veracity


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Related to veracity: voracity

ve·rac·i·ty

 (və-răs′ĭ-tē)
n. pl. ve·rac·i·ties
1. Adherence to the truth; truthfulness. See Synonyms at truth.
2. Conformity to fact or truth; accuracy: a report of doubtful veracity.
3. A true statement: "the stern veracities of science" (H.G. Wells).

[Medieval Latin vērācitās, from Latin vērāx, vērāc-, true; see veracious.]

veracity

(vɛˈræsɪtɪ)
n, pl -ties
1. truthfulness or honesty, esp when consistent or habitual
2. precision; accuracy
3. something true; a truth
[C17: from Medieval Latin vērācitās, from Latin vērax; see veracious]

ve•rac•i•ty

(vəˈræs ɪ ti)

n., pl. -ties.
1. habitual observance of truth in speech or statement; truthfulness.
2. conformity to truth or fact; accuracy.
3. correctness or accuracy.
4. something veracious; a truth.
[1615–25; < Medieval Latin vērācitās; see veracious, -ty2]
ThesaurusAntonymsRelated WordsSynonymsLegend:
Noun1.veracity - unwillingness to tell lies
truthfulness - the quality of being truthful
mendacity - the tendency to be untruthful

veracity

noun
1. accuracy, truth, credibility, precision, exactitude We have total confidence in the veracity of our research.
2. truthfulness, integrity, honesty, candour, frankness, probity, rectitude, trustworthiness, uprightness He was shocked to find his veracity being questioned.

veracity

noun
1. Freedom from deceit or falseness:
Translations

veracity

[vəˈræsɪtɪ] N (frm) → veracidad f

veracity

[vəˈræsəti] nvéracité f

veracity

n (of person)Ehrlichkeit f, → Aufrichtigkeit f; (of report, evidence)Wahrheit f, → Richtigkeit f

veracity

[vəˈræsɪtɪ] n (frm) → veridicità
References in classic literature ?
Magua affected to consider the expedient, which he well knew proceeded from distrust of himself, as a compliment, and made a gesture of acquiescence, well content that his veracity should be supported by so skillful a marksman as the scout.
Here are three instances, then, which I personally know the truth of; but I have heard of many other instances from persons whose veracity in the matter there is no good ground to impeach.
DOUGLASS, on this point, is sustained by a cloud of witnesses, whose veracity is unimpeachable.
There is hardly a servant-maid in these days who is not better informed than Miss Nancy; yet she had the essential attributes of a lady--high veracity, delicate honour in her dealings, deference to others, and refined personal habits,--and lest these should not suffice to convince grammatical fair ones that her feelings can at all resemble theirs, I will add that she was slightly proud and exacting, and as constant in her affection towards a baseless opinion as towards an erring lover.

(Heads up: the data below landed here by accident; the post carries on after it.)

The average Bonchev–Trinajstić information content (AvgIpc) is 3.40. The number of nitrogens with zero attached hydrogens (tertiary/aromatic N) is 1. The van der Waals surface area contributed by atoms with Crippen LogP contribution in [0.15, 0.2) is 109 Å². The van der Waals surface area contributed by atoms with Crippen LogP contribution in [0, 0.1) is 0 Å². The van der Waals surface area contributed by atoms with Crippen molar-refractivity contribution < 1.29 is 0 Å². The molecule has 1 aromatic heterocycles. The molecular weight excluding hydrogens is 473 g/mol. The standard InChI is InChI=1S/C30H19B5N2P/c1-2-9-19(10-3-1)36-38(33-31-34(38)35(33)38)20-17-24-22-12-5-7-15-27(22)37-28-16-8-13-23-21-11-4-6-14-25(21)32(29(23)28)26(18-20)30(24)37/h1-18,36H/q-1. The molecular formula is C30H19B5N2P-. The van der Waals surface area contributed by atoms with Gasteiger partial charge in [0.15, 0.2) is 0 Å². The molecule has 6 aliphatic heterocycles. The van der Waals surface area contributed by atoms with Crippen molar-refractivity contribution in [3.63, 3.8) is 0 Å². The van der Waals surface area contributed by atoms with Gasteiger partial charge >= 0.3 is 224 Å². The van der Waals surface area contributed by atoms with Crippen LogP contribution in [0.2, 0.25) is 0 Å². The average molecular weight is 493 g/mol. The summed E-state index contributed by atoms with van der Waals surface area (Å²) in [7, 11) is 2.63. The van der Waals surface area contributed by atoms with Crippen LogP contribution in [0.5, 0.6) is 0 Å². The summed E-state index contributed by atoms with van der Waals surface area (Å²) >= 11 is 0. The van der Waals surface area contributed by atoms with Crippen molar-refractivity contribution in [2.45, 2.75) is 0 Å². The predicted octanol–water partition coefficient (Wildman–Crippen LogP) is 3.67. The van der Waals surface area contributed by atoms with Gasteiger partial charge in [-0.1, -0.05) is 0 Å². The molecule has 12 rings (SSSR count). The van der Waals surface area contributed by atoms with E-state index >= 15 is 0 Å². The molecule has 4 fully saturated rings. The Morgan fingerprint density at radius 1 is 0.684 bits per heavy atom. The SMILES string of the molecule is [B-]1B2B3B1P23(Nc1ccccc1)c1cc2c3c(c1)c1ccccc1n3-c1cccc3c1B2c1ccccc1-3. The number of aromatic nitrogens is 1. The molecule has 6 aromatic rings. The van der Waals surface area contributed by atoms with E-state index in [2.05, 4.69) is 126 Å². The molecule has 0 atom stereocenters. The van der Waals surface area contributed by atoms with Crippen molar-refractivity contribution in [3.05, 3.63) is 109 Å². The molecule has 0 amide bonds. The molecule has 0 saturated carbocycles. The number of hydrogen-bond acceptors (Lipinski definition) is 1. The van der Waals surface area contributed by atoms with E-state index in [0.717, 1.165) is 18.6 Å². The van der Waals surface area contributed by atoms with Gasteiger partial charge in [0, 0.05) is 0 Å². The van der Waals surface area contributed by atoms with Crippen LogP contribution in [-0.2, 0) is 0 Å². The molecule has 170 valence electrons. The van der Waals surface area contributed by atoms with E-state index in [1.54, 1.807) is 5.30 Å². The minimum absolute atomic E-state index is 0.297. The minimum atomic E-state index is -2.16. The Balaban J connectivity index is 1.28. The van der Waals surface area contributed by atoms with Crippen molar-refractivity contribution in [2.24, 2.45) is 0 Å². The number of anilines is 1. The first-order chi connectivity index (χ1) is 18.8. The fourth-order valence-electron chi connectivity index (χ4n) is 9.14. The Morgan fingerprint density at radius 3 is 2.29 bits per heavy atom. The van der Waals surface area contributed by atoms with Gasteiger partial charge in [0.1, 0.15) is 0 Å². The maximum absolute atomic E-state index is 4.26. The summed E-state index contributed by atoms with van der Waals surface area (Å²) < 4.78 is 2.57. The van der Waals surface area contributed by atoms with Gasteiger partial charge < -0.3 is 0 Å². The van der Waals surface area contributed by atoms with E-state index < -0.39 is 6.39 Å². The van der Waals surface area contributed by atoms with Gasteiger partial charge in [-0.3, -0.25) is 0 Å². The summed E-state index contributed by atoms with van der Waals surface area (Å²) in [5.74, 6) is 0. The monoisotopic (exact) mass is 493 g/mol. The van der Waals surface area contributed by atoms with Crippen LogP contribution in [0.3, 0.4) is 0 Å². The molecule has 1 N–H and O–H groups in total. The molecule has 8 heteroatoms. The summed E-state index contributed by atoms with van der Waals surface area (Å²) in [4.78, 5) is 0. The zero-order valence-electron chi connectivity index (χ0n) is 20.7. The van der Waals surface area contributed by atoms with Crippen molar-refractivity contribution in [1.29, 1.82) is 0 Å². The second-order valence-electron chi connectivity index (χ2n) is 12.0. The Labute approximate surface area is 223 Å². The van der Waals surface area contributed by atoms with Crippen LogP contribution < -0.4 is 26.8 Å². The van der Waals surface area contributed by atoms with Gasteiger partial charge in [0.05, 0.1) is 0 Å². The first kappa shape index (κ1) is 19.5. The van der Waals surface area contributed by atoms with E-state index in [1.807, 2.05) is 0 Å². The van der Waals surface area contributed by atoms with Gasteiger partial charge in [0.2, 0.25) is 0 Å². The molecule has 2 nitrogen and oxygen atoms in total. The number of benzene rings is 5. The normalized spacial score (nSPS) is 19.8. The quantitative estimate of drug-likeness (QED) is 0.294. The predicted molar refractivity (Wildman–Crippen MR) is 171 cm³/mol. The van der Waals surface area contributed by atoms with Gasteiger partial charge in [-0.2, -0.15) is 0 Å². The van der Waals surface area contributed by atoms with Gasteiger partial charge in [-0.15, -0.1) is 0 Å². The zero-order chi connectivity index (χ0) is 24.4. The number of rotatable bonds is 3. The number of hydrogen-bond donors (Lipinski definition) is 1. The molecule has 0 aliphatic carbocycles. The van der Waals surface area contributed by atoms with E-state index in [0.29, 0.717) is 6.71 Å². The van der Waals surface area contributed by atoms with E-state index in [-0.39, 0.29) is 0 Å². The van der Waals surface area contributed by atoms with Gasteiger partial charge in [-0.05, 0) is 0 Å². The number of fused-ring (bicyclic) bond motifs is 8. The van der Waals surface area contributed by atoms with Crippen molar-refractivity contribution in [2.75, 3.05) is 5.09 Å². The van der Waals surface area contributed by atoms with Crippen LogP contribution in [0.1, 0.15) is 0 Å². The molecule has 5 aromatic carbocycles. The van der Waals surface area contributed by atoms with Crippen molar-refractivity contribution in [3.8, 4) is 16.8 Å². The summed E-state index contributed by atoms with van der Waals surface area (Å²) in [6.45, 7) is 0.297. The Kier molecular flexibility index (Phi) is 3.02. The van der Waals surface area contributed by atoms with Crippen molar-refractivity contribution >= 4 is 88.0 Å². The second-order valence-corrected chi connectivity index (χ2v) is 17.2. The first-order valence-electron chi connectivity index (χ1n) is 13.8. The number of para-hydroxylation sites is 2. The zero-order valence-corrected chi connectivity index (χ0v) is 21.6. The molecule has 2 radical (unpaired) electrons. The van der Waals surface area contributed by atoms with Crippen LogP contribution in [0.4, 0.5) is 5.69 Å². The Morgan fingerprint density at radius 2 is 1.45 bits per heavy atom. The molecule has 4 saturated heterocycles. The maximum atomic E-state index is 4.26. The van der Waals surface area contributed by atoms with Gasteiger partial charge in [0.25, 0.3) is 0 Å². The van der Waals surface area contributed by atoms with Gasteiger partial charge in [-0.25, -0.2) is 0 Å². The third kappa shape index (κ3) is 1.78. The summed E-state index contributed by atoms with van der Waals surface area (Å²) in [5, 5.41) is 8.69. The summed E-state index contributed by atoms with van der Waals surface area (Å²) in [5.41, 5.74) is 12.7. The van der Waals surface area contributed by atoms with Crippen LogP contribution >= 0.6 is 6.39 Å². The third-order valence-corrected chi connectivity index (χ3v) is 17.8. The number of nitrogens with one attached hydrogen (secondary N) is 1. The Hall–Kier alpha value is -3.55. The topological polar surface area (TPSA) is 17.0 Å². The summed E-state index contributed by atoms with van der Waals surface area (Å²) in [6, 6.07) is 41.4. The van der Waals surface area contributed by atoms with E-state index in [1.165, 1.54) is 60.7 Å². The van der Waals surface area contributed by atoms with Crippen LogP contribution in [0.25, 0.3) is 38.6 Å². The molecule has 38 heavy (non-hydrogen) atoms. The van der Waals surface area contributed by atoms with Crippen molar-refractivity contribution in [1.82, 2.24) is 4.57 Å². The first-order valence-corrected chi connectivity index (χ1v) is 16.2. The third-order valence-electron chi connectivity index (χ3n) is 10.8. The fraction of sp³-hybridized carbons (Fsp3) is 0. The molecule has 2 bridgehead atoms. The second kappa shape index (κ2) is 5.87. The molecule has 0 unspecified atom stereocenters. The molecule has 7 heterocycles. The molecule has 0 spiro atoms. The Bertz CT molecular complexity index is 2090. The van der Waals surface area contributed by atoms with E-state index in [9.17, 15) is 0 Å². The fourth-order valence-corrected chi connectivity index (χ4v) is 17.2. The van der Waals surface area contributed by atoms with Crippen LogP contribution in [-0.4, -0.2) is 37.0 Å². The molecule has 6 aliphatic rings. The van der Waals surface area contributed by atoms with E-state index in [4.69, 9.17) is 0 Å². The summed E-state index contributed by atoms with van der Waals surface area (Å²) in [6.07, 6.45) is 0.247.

That lie," Orlando once said to me long after, "was the truest thing I ever said in my life,"--a remark which may not give the reader a very exalted idea of his general veracity.
This gentleman treated me with kindness, and desired I would let him know what place I came from last, and whither I was bound; which I did in a few words, but he thought I was raving, and that the dangers I underwent had disturbed my head; whereupon I took my black cattle and sheep out of my pocket, which, after great astonishment, clearly convinced him of my veracity.
In his account of the mission, where his veracity is most to be suspected, he neither exaggerates overmuch the merits of the Jesuits, if we consider the partial regard paid by the Portuguese to their countrymen, by the Jesuits to their society, and by the Papists to their church, nor aggravates the vices of the Abyssins; but if the reader will not be satisfied with a Popish account of a Popish mission, he may have recourse to the history of the church of Abyssinia, written by Dr.
I myself played a part in this almost commonplace tragedy; so if it fails to interest you, the failure will be in part my own fault, in part owing to historical veracity.
As public interest was in question, and transatlantic communications suffered, their veracity could not be doubted.
Bingley's regard; and yet, it was not in her nature to question the veracity of a young man of such amiable appearance as Wickham.
Mine host and the old loyalist and I bestowed no little warmth of applause upon this narrative, in which we had all been deeply interested; for the reader can scarcely conceive how unspeakably the effect of such a tale is heightened when, as in the present case, we may repose perfect confidence in the veracity of him who tells it.
Nature, he knows, has a language of her own, which she uses with strict veracity, and he considers himself an adept in the language.